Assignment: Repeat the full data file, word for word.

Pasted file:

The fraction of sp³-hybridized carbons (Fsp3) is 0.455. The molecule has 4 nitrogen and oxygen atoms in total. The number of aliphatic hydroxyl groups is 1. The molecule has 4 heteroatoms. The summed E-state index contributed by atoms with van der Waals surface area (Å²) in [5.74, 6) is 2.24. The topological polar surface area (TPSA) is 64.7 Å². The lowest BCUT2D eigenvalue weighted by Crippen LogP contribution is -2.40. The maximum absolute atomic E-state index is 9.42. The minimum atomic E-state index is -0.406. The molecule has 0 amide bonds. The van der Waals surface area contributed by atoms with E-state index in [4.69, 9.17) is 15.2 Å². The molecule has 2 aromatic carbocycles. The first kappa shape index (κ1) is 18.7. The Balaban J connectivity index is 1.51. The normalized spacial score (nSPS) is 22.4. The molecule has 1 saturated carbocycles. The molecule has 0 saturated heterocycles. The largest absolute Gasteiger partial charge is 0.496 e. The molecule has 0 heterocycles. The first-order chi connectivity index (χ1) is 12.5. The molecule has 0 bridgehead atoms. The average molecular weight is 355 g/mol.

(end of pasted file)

The fraction of sp³-hybridized carbons (Fsp3) is 0.455. The molecule has 4 nitrogen and oxygen atoms in total. The number of aliphatic hydroxyl groups is 1. The molecule has 4 heteroatoms. The summed E-state index contributed by atoms with van der Waals surface area (Å²) in [5.74, 6) is 2.24. The topological polar surface area (TPSA) is 64.7 Å². The lowest BCUT2D eigenvalue weighted by Crippen LogP contribution is -2.40. The maximum absolute atomic E-state index is 9.42. The minimum atomic E-state index is -0.406. The molecule has 0 amide bonds. The van der Waals surface area contributed by atoms with E-state index in [4.69, 9.17) is 15.2 Å². The molecule has 2 aromatic carbocycles. The first kappa shape index (κ1) is 18.7. The Balaban J connectivity index is 1.51. The normalized spacial score (nSPS) is 22.4. The molecule has 1 saturated carbocycles. The molecule has 0 saturated heterocycles. The largest absolute Gasteiger partial charge is 0.496 e. The molecule has 0 heterocycles. The first-order chi connectivity index (χ1) is 12.5. The molecule has 0 bridgehead atoms. The average molecular weight is 355 g/mol.